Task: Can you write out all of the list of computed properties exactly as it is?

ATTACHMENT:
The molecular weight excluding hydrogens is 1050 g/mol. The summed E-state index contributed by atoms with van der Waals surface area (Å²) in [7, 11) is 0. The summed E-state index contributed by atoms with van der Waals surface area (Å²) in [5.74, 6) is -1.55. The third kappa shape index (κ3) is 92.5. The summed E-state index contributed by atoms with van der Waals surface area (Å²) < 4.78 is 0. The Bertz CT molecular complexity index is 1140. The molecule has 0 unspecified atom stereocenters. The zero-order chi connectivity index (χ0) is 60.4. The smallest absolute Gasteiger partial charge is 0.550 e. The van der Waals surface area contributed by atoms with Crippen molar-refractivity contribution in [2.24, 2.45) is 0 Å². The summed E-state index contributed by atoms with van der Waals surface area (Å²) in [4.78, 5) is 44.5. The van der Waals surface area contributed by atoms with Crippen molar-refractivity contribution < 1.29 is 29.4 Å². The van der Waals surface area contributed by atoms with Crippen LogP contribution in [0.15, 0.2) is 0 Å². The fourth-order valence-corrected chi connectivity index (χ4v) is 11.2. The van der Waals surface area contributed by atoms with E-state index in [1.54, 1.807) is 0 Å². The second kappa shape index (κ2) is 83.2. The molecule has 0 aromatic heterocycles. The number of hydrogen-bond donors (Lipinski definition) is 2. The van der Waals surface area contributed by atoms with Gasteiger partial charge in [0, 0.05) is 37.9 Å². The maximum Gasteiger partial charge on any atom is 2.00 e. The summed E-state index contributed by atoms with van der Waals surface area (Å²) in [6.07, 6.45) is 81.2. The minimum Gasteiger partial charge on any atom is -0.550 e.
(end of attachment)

The molecular weight excluding hydrogens is 1050 g/mol. The summed E-state index contributed by atoms with van der Waals surface area (Å²) in [7, 11) is 0. The summed E-state index contributed by atoms with van der Waals surface area (Å²) in [5.74, 6) is -1.55. The third kappa shape index (κ3) is 92.5. The summed E-state index contributed by atoms with van der Waals surface area (Å²) < 4.78 is 0. The Bertz CT molecular complexity index is 1140. The molecule has 0 unspecified atom stereocenters. The zero-order chi connectivity index (χ0) is 60.4. The smallest absolute Gasteiger partial charge is 0.550 e. The van der Waals surface area contributed by atoms with Crippen molar-refractivity contribution in [2.24, 2.45) is 0 Å². The summed E-state index contributed by atoms with van der Waals surface area (Å²) in [4.78, 5) is 44.5. The van der Waals surface area contributed by atoms with Crippen molar-refractivity contribution < 1.29 is 29.4 Å². The van der Waals surface area contributed by atoms with Crippen LogP contribution in [0.15, 0.2) is 0 Å². The fourth-order valence-corrected chi connectivity index (χ4v) is 11.2. The van der Waals surface area contributed by atoms with E-state index in [1.54, 1.807) is 0 Å². The second kappa shape index (κ2) is 83.2. The molecule has 0 aromatic heterocycles. The number of hydrogen-bond donors (Lipinski definition) is 2. The van der Waals surface area contributed by atoms with Gasteiger partial charge in [0, 0.05) is 37.9 Å². The maximum Gasteiger partial charge on any atom is 2.00 e. The summed E-state index contributed by atoms with van der Waals surface area (Å²) in [6.07, 6.45) is 81.2. The minimum Gasteiger partial charge on any atom is -0.550 e.